You probably have gotten E-mails or seen other propaganda from the Just Label It movement to label crops if that contain any genetically modified organisms. And this isn’t just coming from the tinfoil hat crowd. Many of the supporters of labeling are sincere and mostly intelligent people. A recent article on avoiding GMOs illustrates this. But for the most part these opponents are not trained in science and are exhibiting fear of the unknown.
The main problem is that there is absolutely no peer-reviewed science to indicate that genetically modified crops are in any way harmful. There are hundreds of studies showing that GM crops are completely safe. Most major international bodies and scientific organizations have declared GM crops harmless. Here is part of the statement from the American Association for the Advancement of Science:
Several current efforts to require labeling of GM foods are not being driven by any credible scientific evidence that these foods are dangerous, AAAS said. Rather, GM labeling initiatives are being advanced by “the persistent perception that such foods are somehow ‘unnatural,’” as well as efforts to gain competitive advantages within the marketplace, and the false belief that GM crops are untested.
If there is no safety issue, then why is in important to label GM crops? This is as much a philosophical issue as a legal one. If you have unproven concerns about a product, do you have a right to compel legislation to label that product as different when no such differences have ever been demonstrated?
The slogan of the GM labeling crowd is “I have the right to know what I’m putting in my mouth.” But do you? If the product contains, say trans-fats, which science has consistently shown are bad for you, you do have the right to know if they are in a product.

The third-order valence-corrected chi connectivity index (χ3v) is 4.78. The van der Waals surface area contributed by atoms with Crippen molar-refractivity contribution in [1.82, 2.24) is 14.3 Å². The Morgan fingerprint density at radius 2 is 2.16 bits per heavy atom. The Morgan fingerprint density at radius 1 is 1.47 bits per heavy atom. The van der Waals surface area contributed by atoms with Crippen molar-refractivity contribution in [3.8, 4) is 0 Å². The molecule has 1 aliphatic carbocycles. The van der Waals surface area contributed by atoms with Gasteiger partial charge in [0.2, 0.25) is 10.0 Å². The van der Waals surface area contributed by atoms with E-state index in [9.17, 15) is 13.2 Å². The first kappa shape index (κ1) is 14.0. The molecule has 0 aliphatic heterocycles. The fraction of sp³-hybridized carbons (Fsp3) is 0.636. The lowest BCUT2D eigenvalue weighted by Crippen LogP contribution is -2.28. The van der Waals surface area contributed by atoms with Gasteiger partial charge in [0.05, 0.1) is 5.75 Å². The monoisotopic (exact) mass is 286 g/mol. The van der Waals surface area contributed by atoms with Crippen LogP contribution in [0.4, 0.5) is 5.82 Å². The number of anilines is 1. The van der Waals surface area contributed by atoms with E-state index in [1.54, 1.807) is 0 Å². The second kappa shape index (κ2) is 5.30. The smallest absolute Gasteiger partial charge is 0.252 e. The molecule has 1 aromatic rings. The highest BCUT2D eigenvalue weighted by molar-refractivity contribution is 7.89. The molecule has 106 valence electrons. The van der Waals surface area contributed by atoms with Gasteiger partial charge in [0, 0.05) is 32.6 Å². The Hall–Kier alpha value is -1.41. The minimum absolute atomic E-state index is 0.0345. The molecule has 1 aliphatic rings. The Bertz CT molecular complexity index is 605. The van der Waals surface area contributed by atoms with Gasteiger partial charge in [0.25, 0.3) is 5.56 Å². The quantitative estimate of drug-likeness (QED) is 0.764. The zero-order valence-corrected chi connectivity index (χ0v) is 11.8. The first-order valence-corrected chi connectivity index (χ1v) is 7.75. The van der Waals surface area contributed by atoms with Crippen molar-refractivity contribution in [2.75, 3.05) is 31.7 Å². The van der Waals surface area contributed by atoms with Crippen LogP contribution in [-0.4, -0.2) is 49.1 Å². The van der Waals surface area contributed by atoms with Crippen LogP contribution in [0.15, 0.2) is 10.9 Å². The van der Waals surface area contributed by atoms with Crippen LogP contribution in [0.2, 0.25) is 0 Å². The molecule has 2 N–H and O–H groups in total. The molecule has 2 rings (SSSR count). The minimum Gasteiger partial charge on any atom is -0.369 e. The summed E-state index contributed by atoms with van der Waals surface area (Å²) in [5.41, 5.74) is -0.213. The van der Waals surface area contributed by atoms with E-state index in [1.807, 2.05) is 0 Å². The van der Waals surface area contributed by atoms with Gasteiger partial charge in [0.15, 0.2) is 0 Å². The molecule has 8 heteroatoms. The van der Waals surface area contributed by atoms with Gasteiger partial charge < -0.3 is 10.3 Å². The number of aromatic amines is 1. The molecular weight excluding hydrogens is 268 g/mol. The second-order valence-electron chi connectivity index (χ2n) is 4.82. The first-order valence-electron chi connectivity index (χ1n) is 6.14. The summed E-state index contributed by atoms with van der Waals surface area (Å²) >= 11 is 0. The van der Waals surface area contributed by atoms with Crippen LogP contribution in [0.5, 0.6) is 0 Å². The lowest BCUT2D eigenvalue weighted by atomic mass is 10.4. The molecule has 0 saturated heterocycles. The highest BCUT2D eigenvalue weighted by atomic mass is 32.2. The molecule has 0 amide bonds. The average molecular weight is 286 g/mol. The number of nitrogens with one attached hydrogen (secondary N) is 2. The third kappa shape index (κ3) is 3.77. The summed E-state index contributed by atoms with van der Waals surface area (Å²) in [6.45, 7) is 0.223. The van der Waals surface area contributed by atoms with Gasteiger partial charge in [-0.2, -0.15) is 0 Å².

But if the food contains GM ingredients (and most US foods do) do you have the right to compel manufacturers to go to the expense of labeling them? It is rather like asking whether the combine was painted red or green. No one believes that this matters and if I insist on knowing the answer, no one can probably tell me.
Ethicist Chris Macdonald took on this question in the Food Ethics Blog. He also wrote on whether companies should be required to label GM foods. From an ethical standpoint, he concludes that you do not have the right to compel companies to label foods with what are essentially meaningless labels. He also has written an academic paper with Melissa Whellams for Biotechethics. Same conclusion.
The GM labeling partisans also then argue that they don’t understand your resistance. “It’s just a label.” This is plainly a naïve response. Compelling companies to label products has a significant expense associated with it. And since their stated goal is the eventual banning of what we know are absolutely safe products, this would have a significant effect on commercial farming and food manufacture that would undoubtedly increase both production expenses and carbon footprints. (GM crops with either Roundup Ready genes have a lower carbon footprint, since less tilling is required.)
So the conclusion is, you do not have the right to compel labeling when there is no demonstrated harm. And after nearly 20 years of GM crop development, no such harm has ever been shown.